Take the 2-minute tour ×
Stack Overflow is a question and answer site for professional and enthusiast programmers. It's 100% free, no registration required.

I do the following.

template <class C> class B{};

template <class X> 
struct  A{
  int member;
};

template <class Y> 
struct  A<B<Y>>{
    A(int n):member(n){}
};

int main(int, char**){}

I.e. class X may be template itself and for that case I want to have specialisation of class A template.
But compiler says:

d:\>g++ -std=gnu++11 -o spec.exe spec.cpp
spec.cpp: In constructor 'A<B<Y> >::A(int)':
spec.cpp:11:14: error: class 'A<B<Y> >' does not have any field named 'member'  

If class A<B<Y>> is totlally separate from A then all is correct and there may not be any members ofA. But I want specialisation of A. With all its content.
Or, may be, some specialized constructor for A for case when X is B<Y>.
How to implement?

share|improve this question
add comment

2 Answers

Template specialisation is a completely different mechanism than inheritance. It does not extend the contents of the general template: it replaces them with new contents for the specialised case. So the compiler is right: your class A<B<Y>> does not have any field named member. It only has a constructor that takes an int and a few additional automatically generated functions (copy constructor, destructor and the like).

If you want to "inherit" the contents of the template, you have two options:

  • Copy everything from the template into the specialisation
  • Put the common contents in a base class and inherit from it

Depending on what you want to do, one of these options will be better than the other.

share|improve this answer
    
Incidentally, notice that your specialisation has no default constructor; if you want it, you will have to write it explicitly (maybe using the default keyword if your compiler supports C++11). –  Gorpik Jan 4 '13 at 11:23
    
Why default constructor? What for? –  OlegG Jan 4 '13 at 11:38
    
@OlegG Notice that I wrote "if you want it". The default constructor is the constructor that can be called with no arguments. As it is written now, A<B<Y>> a; would fail to compile, but this may be what you want, I don't know. –  Gorpik Jan 4 '13 at 11:49
    
@Gorpink: And btw, inheritance of A does not give anything. If I write template <class Y> struct A1: public A<B<Y>>{ A1(int n):member(n){} }; then compiler says error: class 'A1<Y>' does not have any field named 'member' –  OlegG Jan 4 '13 at 12:23
    
@OlegG: In the initialisation list of a constructor you cannot call the constructor of a data member in a base class. You can only call your base class(es) constructor(s) and your own data members constructors. –  Gorpik Jan 4 '13 at 12:28
add comment

This is how to implement it:

template <class C> class B{};

template <class X>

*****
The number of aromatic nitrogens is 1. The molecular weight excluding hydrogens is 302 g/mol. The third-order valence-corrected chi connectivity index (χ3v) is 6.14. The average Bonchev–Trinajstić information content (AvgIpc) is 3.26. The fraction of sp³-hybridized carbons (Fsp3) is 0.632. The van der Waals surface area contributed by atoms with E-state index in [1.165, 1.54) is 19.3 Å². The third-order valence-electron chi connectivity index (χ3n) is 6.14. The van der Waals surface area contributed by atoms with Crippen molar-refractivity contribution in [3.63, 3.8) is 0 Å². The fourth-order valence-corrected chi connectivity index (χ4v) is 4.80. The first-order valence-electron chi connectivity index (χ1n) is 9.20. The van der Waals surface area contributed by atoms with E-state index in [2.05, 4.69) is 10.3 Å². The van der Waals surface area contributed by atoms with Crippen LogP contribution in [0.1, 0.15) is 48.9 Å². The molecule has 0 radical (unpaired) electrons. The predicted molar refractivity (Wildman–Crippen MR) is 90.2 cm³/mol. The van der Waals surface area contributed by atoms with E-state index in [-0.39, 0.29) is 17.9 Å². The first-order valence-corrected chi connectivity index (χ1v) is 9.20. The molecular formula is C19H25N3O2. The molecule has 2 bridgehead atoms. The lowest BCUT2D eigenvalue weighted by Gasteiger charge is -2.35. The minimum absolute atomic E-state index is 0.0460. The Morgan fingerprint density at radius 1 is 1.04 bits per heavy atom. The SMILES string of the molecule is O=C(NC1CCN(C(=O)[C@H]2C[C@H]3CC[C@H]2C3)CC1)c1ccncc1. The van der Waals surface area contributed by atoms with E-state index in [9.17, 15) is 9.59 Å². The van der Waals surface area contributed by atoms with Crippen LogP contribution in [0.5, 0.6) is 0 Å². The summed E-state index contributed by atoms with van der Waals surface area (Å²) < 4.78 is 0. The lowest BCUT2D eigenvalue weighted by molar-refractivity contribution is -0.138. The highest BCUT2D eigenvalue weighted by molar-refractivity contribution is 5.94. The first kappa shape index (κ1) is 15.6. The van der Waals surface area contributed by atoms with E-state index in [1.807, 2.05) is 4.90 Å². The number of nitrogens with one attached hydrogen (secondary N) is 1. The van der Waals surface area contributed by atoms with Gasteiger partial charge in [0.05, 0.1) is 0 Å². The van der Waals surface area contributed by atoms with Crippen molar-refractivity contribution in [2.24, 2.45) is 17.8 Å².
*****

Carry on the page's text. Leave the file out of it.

struct  A{
  int member;
};

template <class Y>
struct  A<B<Y> >{ // A<
    int member;  // just add member here
    A(int n):member(n){}
};

when you implement class template specialization, then it's like you are defining a whole new class .

I guess what you are looking for is member function specialization, but this one doesn't support partial specialization, and if you are trying to specialize the contructor of a given template class, then this contructor must be implicitly-declared.

template <class C> class B{};

template <class X>
struct  A{
  A(int n); // I implicitly-declared the constructor that I want to specialize. 
            // you can still define it if you want.
  int member;
};
// this is the contructor specialization,
// Note this isn't partial specialization, it's explicit specialization so you
// must provide a type that you want to specialize it with, in this case B<int>
template <>
A<B<int> >::A(int n):member(n){}
share|improve this answer
    
two questions: 1) how to avoid implicit (may be explicit?) declaration of A(int) in class A? 2) I do not need A<B<int>>::A(int) constructor. I do need A<B<Y>>::A(int) one. –  OlegG Jan 4 '13 at 12:08
    
if you are going to explicitly specialize A(int) you can't avoid it's previous declaration in class template A. if you need B<T> then I can't think of anything other than do a partial specialization of the whole class template A, as I've showed you in the 1st example since you can't do it if you want to specialize only the constructor of A. –  AlexDan Jan 4 '13 at 12:11
    
adding member of A to A<B<Y>> means adding all content of A to A<B<Y>>. This is inappropriate. All I need is adding one special constructor to A<X> which constructs A with parameter B<Y>. All these tadas are dedicated for that. –  OlegG Jan 4 '13 at 12:16
add comment

Your Answer

 
discard

By posting your answer, you agree to the privacy policy and terms of service.

Not the answer you're looking for? Browse other questions tagged or ask your own question.